Cleveland adding 250 officers

July 2, 2018

This article reports expanded recruiting efforts by Cleveland PD, which plans to add 250 officers and hopes to increase diversity. The city is 51% black but the department is only 23%, with 14% women. A list of 2,000 applicants has been compiled and conditioning camps are being offered to help candidates pass the physical agility test. Besides current vacancies, the agency has about 600 officers with 20+ years.

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To chase or not to chase

June 30, 2018

This article provides a balanced discussion of police pursuit policies and practices. According to a 2015 analysis, chases account for over 300 deaths per year in the U.S., nearly half being bystanders or passengers. Many agencies have adopted stricter guidelines, limiting pursuits except in serious violent crime cases and putting decisions in the hands of supervisors. But other agencies continue to pursue and give officers discretion, not wanting offenders to believe that it’s easy to escape.

Hate crime rose with election, Russian interference

June 29, 2018

Hate crime statistics are particularly unreliable, making analysis difficult. This article supplements FBI data with public records obtained from larger cities, finding an increase over the last 4 years in those cities, with the most common being “Anti-Black, anti-Semitic, anti-gay and anti-Latino.” Hate crime spiked immediately following the 2016 election, and more generally “there appears to be a correlation between the rise in targeted racially divisive social media ads and a near contemporaneous rise in hate crime.” The reference is to 3,517 Facebook ads placed by the Russian Internet Research Agency from 2015 to 2017.

SCOTUS decision on public employee unions

June 28, 2018

By a 5-4 vote on a case likely to affect police unions, as reported here, the U.S. Supreme Court ruled Wednesday that “forcing state and local government employees to pay union fees is an unconstitutional infringement on their right to free speech.” Prior to the decision, mandatory payment of such union fees or dues was permitted in about half the states. Critics of the decision called it an example of union-busting driven by “corporate CEOs and wealthy special interests rigging the economy even more in their favor.”

Tools of data-driven policing

June 27, 2018

Keeping up with the ever-expanding technologies being used in modern policing is very challenging. This infographic sorts the tools of data-driven policing into three categories — image processing, signal processing, and augmentation — with brief explanations and examples.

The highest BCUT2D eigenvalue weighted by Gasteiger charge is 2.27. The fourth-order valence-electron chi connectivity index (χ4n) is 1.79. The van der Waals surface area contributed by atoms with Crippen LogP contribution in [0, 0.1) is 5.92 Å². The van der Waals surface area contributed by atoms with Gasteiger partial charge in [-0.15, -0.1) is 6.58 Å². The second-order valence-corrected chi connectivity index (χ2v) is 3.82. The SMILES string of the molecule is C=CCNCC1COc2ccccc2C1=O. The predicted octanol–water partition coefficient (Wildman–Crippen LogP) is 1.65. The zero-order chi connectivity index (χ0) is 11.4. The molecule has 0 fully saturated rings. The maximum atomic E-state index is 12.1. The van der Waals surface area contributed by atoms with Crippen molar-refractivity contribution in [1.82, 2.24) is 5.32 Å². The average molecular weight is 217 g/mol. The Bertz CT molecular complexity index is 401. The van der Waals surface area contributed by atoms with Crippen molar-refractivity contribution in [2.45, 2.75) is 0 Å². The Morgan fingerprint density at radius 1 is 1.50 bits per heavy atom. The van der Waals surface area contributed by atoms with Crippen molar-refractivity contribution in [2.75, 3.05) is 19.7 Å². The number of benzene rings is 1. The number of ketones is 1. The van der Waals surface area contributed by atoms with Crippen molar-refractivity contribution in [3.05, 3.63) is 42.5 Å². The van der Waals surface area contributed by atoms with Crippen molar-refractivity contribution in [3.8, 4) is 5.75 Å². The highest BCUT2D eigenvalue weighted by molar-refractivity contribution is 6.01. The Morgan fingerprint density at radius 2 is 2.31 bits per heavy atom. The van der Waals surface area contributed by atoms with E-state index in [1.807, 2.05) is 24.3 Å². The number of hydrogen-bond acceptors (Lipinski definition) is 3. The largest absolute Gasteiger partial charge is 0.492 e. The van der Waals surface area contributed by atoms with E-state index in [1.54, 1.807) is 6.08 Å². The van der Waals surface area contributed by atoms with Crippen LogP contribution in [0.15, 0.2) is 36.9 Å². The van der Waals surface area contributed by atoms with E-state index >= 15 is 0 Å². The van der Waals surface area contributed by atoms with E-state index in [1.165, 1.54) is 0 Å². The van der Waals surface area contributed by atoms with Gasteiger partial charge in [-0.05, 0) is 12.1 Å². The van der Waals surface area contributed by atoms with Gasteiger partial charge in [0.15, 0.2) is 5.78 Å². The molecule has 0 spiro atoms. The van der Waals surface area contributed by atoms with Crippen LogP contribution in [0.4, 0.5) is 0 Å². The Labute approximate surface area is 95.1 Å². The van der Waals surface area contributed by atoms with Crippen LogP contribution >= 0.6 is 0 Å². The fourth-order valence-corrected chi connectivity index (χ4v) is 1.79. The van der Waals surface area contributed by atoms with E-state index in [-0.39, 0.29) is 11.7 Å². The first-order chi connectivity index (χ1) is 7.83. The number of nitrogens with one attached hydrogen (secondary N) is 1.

Officers recognized for innovative solutions

June 27, 2018

This article reports 14 LAPD officers completing a 12-month certificate program delivered by the public policy and social work schools at the University of Southern California. Attendees “learned evidence-based techniques to reduce the need for force and become better prepared to face today’s complicated policing issues, such as homelessness, mental illness, domestic violence and human trafficking.” Officers complete a capstone project on a specific problem that they identify, and present their solutions to command staff in the department’s Compstat room.

Research in the ranks

June 25, 2018

This article reports the recent conference of the American Society of Evidence-Based Policing, which mainly featured current police officers presenting results from their own research. The organization, just a few years old, mirrors similar ones in the UK, Canada, Australia/New Zealand plus initial efforts in India and Mexico. The emphasis is on learning and applying what works, rather than simply relying on “what we’ve always done” or copying the latest popular idea from a neighboring agency.

Seattle Public Safety Survey

June 23, 2018

This column announces release of Seattle’s 3rd annual public safety survey. Perceptions of police and crime in the city have changed little over the last 3 years. City-wide, residents think their police are better than elsewhere in the country, and their top concerns are police capacity, property crime, and littering/dumping. Most importantly, citizens’ perceptions and priorities are broken out by 59 specific neighborhoods in conjunction with the police department’s micro-community policing plans. The full surevy report is available here.

Civilian police commissioners

June 21, 2018

This column discusses the potential benefits of utilizing civilian police commissioners at the head of police departments, including current or past examples in New York, Baltimore, and a few other cities. The argument is that commissioners “maintain a level of objectivity and avoid much of the conflict that uniformed police chiefs often face in having to balance their allegiance between the elected officials who appointed them and the personnel who share the uniform that they wear.”

Busy streets in Flint

June 19, 2018

This article describes a neighborhood initiative in Flint, Michigan credited with achieving substantial reductions in crime and disorder over the period 2012-2017. A broad collaboration between residents and various partners, the emphasis was on community empowerment much more than police enforcement.